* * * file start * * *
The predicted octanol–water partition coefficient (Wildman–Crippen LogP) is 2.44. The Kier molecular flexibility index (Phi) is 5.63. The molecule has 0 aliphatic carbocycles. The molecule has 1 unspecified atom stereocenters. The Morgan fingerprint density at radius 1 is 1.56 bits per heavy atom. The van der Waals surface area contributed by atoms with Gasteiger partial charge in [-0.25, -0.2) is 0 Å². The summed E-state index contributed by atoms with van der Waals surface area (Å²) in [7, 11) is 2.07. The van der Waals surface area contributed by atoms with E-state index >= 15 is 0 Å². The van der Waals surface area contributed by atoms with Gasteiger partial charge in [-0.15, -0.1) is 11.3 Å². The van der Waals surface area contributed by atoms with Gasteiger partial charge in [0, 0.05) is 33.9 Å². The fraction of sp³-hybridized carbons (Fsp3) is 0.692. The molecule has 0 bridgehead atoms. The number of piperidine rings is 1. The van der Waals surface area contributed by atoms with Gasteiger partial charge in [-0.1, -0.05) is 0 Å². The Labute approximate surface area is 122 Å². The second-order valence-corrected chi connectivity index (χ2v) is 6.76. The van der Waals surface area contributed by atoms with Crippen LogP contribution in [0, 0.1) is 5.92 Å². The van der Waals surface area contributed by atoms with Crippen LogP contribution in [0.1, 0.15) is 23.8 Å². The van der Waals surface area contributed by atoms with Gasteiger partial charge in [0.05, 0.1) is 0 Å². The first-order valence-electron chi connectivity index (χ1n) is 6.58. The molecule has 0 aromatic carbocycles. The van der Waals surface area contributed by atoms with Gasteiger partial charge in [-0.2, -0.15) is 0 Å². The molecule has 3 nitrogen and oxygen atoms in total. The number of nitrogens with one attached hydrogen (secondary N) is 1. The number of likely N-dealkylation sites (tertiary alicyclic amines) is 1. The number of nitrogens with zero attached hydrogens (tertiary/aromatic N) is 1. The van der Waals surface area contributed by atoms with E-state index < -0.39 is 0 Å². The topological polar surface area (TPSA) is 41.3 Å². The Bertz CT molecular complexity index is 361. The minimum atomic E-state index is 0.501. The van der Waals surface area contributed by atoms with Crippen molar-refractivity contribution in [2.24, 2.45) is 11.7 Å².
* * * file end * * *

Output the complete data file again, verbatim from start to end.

The predicted octanol–water partition coefficient (Wildman–Crippen LogP) is 2.44. The Kier molecular flexibility index (Phi) is 5.63. The molecule has 0 aliphatic carbocycles. The molecule has 1 unspecified atom stereocenters. The Morgan fingerprint density at radius 1 is 1.56 bits per heavy atom. The van der Waals surface area contributed by atoms with Gasteiger partial charge in [-0.25, -0.2) is 0 Å². The summed E-state index contributed by atoms with van der Waals surface area (Å²) in [7, 11) is 2.07. The van der Waals surface area contributed by atoms with E-state index >= 15 is 0 Å². The van der Waals surface area contributed by atoms with Gasteiger partial charge in [-0.15, -0.1) is 11.3 Å². The van der Waals surface area contributed by atoms with Gasteiger partial charge in [0, 0.05) is 33.9 Å². The fraction of sp³-hybridized carbons (Fsp3) is 0.692. The molecule has 0 bridgehead atoms. The number of piperidine rings is 1. The van der Waals surface area contributed by atoms with Gasteiger partial charge in [-0.1, -0.05) is 0 Å². The Labute approximate surface area is 122 Å². The second-order valence-corrected chi connectivity index (χ2v) is 6.76. The van der Waals surface area contributed by atoms with Crippen LogP contribution in [0, 0.1) is 5.92 Å². The van der Waals surface area contributed by atoms with Crippen LogP contribution in [0.1, 0.15) is 23.8 Å². The van der Waals surface area contributed by atoms with Gasteiger partial charge in [0.05, 0.1) is 0 Å². The first-order valence-electron chi connectivity index (χ1n) is 6.58. The molecule has 0 aromatic carbocycles. The van der Waals surface area contributed by atoms with Gasteiger partial charge in [-0.2, -0.15) is 0 Å². The molecule has 3 nitrogen and oxygen atoms in total. The number of nitrogens with one attached hydrogen (secondary N) is 1. The number of likely N-dealkylation sites (tertiary alicyclic amines) is 1. The number of nitrogens with zero attached hydrogens (tertiary/aromatic N) is 1. The van der Waals surface area contributed by atoms with E-state index < -0.39 is 0 Å². The topological polar surface area (TPSA) is 41.3 Å². The Bertz CT molecular complexity index is 361. The minimum atomic E-state index is 0.501. The van der Waals surface area contributed by atoms with Crippen molar-refractivity contribution in [2.24, 2.45) is 11.7 Å².